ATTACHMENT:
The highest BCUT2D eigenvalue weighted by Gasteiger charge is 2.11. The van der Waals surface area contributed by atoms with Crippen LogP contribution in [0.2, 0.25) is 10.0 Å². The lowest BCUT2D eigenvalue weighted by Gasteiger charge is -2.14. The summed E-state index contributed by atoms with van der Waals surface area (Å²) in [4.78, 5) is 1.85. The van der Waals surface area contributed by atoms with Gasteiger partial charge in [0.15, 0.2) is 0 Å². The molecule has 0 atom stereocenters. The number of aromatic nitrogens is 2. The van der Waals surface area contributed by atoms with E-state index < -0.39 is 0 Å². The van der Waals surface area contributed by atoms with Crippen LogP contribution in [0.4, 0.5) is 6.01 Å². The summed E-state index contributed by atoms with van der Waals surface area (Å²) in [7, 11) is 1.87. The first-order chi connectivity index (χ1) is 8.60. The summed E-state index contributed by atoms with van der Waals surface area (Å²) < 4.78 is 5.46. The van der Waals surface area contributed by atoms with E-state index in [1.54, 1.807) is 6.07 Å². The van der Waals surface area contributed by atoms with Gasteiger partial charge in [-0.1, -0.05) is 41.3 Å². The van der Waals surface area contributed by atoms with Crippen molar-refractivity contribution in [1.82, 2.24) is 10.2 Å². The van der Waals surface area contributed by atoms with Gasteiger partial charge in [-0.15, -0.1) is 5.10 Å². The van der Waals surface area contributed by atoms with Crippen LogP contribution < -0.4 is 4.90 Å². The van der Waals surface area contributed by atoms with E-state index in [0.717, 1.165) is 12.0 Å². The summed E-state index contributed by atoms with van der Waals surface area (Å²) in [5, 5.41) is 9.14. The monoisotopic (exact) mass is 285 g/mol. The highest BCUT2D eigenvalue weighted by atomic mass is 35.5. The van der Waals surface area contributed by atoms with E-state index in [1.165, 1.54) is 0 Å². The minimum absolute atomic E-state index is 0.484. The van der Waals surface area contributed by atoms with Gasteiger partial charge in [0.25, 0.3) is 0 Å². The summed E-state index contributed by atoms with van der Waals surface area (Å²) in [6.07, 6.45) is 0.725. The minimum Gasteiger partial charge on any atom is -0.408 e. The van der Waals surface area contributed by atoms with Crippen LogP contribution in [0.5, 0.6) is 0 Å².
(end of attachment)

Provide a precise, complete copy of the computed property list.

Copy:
The highest BCUT2D eigenvalue weighted by Gasteiger charge is 2.11. The van der Waals surface area contributed by atoms with Crippen LogP contribution in [0.2, 0.25) is 10.0 Å². The lowest BCUT2D eigenvalue weighted by Gasteiger charge is -2.14. The summed E-state index contributed by atoms with van der Waals surface area (Å²) in [4.78, 5) is 1.85. The van der Waals surface area contributed by atoms with Gasteiger partial charge in [0.15, 0.2) is 0 Å². The molecule has 0 atom stereocenters. The number of aromatic nitrogens is 2. The van der Waals surface area contributed by atoms with E-state index < -0.39 is 0 Å². The van der Waals surface area contributed by atoms with Crippen LogP contribution in [0.4, 0.5) is 6.01 Å². The summed E-state index contributed by atoms with van der Waals surface area (Å²) in [7, 11) is 1.87. The first-order chi connectivity index (χ1) is 8.60. The summed E-state index contributed by atoms with van der Waals surface area (Å²) < 4.78 is 5.46. The van der Waals surface area contributed by atoms with E-state index in [1.54, 1.807) is 6.07 Å². The van der Waals surface area contributed by atoms with Gasteiger partial charge in [-0.1, -0.05) is 41.3 Å². The van der Waals surface area contributed by atoms with Crippen molar-refractivity contribution in [1.82, 2.24) is 10.2 Å². The van der Waals surface area contributed by atoms with Gasteiger partial charge in [-0.15, -0.1) is 5.10 Å². The van der Waals surface area contributed by atoms with Crippen LogP contribution < -0.4 is 4.90 Å². The van der Waals surface area contributed by atoms with E-state index in [0.717, 1.165) is 12.0 Å². The summed E-state index contributed by atoms with van der Waals surface area (Å²) in [5, 5.41) is 9.14. The monoisotopic (exact) mass is 285 g/mol. The highest BCUT2D eigenvalue weighted by atomic mass is 35.5. The van der Waals surface area contributed by atoms with E-state index in [1.165, 1.54) is 0 Å². The minimum absolute atomic E-state index is 0.484. The van der Waals surface area contributed by atoms with Gasteiger partial charge in [0.25, 0.3) is 0 Å². The summed E-state index contributed by atoms with van der Waals surface area (Å²) in [6.07, 6.45) is 0.725. The minimum Gasteiger partial charge on any atom is -0.408 e. The van der Waals surface area contributed by atoms with Crippen LogP contribution in [0.5, 0.6) is 0 Å².